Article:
In a crucial step toward understanding the mechanisms involved in cardiovascular disease and certain types of cancer, a Canadian-led research team has succeeded in a world first: They have discovered the molecular mechanism by which the PCSK9 protein degrades low-density lipoprotein receptors, which are the richest. Cholesterol particles in the bloodstream.
The discovery, made by Nabil Sideh, director of the Biochemical Neuroendocrinology Research Unit at the Montreal Institute for Clinical Research and professor of medicine at the University of Montreal, is published in the January issue of Molecular metabolism.
His work was done in collaboration with Carole Frochart-Gaillard and colleagues in the Department of Pharmaceuticals and Health Technologies of the University Paris-Saclay, as well as with scientists in the Department of Pharmacology of the University of Pisa, Italy.
LDL can build up in the blood and lead to atherosclerosis and heart disease. The level of LDL and related cholesterol (LDLc) is directly modulated by the ability of the LDL receptor (LDLR) to collect LDL from the bloodstream and absorb it, primarily into hepatocytes. Surface LDLR directs the LDL to the cell where it is captured, and the LDLR returns to the surface for another round of capture.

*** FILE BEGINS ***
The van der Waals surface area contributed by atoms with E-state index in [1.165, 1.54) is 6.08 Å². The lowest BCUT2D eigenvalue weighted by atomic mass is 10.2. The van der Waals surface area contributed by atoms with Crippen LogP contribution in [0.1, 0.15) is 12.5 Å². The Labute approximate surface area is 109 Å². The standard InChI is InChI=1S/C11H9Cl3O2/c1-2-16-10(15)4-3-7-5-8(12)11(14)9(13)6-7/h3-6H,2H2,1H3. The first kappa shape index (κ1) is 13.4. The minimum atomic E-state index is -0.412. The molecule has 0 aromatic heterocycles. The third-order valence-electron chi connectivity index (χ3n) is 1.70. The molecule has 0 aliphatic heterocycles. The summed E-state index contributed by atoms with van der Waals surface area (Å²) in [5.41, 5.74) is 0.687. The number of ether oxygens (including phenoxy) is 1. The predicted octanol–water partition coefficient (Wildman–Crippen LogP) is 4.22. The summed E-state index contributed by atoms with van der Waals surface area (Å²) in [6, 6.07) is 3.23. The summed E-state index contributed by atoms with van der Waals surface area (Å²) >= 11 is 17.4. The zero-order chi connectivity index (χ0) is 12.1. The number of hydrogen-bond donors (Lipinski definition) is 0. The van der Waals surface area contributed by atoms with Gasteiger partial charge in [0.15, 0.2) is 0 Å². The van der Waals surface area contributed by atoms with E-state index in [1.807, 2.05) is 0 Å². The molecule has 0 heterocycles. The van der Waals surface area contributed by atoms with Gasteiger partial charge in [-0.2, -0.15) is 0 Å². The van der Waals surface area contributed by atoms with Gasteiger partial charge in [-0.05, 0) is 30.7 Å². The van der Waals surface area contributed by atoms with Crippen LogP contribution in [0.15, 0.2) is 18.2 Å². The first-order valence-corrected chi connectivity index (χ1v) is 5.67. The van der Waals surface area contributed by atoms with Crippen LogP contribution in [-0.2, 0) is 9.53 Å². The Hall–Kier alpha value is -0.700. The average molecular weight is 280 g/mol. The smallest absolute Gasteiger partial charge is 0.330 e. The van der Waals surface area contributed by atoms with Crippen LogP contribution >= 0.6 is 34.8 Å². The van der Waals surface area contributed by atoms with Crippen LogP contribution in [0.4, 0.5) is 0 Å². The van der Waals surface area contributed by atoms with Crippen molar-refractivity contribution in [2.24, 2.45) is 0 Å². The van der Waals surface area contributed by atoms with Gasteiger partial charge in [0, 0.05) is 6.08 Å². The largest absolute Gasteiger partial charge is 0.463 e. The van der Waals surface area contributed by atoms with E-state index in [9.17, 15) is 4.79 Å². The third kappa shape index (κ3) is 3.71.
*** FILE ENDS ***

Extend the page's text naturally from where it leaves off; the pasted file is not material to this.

Rare cases associated with the PCSK9 protein
Most cases of familial hypercholesterolemia are associated with LDLR abnormalities. But rare cases have been linked to the PCSK9 protein, which was discovered by the Sidon lab in 2003. PCSK9 is also present in the bloodstream where it binds to LDLR and promotes its degradation by liver cells, preventing it from returning to the surface to capture LDL. Some hypercholesterolemic patients have “super PCSK9” which promotes LDLR degradation.
In recent years, highly effective therapies have been made available to patients that either inhibit the function (called monoclonal antibodies) or reduce the level (called RNAi) of PCSK9 in the bloodstream, leading to higher amounts of LDLR that ensure a decrease in LDLc of more than 60 percent. Compared to traditional statins.
Now Seda and his team’s work lifts the veil on the previously misunderstood mechanism by which PCSK9 pulls LDLR toward lysosomes, where cells degrade the PCSK9-LDLR complex.
A complex of three partner proteins
In their lab, Seda and his team performed structural analyzes that revealed complex formation of three PCSK9 partner proteins, including LDLR, CAP1, and HLA-C.
A key protein in the immune system, HLA-C has been found to play an important role: it directs the entire complex to lysosomes. HLA-C allows for ‘self’ recognition, and it also stimulates the antitumor activity of T lymphocytes.
PCSK9, for its part, helps protect against the growth of tumors and associated metastases by increasing the level of HLA-C on the cell surface.
Ultimately, the hope is that inhibitors can be developed that block the interaction of PCSK9 and HLA-C and block the function of PCSK9 on LDLR and HLA-C.
This breakthrough can then be applied in clinical practice to treat cardiovascular diseases as well as various types of cancer and metastases in patients.
Gillard, C.F., et al. (2023) Molecular interactions of PCSK9 with inhibitory nanobody, CAP1 and HLA-C: functional regulation of LDLR levels. Molecular metabolism. doi.org/10.1016/j.molmet.2022.101662.